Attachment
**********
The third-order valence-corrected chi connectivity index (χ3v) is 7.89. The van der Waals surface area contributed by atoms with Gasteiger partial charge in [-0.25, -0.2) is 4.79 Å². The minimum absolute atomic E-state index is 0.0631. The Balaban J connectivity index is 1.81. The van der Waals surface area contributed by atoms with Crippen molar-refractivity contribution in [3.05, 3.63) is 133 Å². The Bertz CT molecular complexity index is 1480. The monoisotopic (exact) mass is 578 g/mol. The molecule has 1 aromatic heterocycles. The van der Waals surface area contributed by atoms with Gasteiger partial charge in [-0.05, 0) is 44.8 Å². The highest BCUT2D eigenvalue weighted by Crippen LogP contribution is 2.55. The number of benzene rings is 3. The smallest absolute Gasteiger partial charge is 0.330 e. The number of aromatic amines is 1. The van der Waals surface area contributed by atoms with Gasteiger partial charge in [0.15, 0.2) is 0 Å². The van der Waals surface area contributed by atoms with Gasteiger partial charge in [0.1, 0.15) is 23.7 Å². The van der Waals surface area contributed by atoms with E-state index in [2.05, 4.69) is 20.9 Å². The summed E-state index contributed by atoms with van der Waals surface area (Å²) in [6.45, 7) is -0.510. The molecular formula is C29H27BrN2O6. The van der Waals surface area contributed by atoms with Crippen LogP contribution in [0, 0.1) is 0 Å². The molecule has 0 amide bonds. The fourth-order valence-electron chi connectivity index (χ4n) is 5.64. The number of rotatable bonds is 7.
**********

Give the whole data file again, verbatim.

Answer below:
The third-order valence-corrected chi connectivity index (χ3v) is 7.89. The van der Waals surface area contributed by atoms with Gasteiger partial charge in [-0.25, -0.2) is 4.79 Å². The minimum absolute atomic E-state index is 0.0631. The Balaban J connectivity index is 1.81. The van der Waals surface area contributed by atoms with Crippen molar-refractivity contribution in [3.05, 3.63) is 133 Å². The Bertz CT molecular complexity index is 1480. The monoisotopic (exact) mass is 578 g/mol. The molecule has 1 aromatic heterocycles. The van der Waals surface area contributed by atoms with Gasteiger partial charge in [-0.05, 0) is 44.8 Å². The highest BCUT2D eigenvalue weighted by Crippen LogP contribution is 2.55. The number of benzene rings is 3. The smallest absolute Gasteiger partial charge is 0.330 e. The number of aromatic amines is 1. The van der Waals surface area contributed by atoms with Gasteiger partial charge in [0.15, 0.2) is 0 Å². The van der Waals surface area contributed by atoms with Gasteiger partial charge in [0.1, 0.15) is 23.7 Å². The van der Waals surface area contributed by atoms with E-state index in [2.05, 4.69) is 20.9 Å². The summed E-state index contributed by atoms with van der Waals surface area (Å²) in [6.45, 7) is -0.510. The molecular formula is C29H27BrN2O6. The van der Waals surface area contributed by atoms with Crippen LogP contribution in [0, 0.1) is 0 Å². The molecule has 0 amide bonds. The fourth-order valence-electron chi connectivity index (χ4n) is 5.64. The number of rotatable bonds is 7.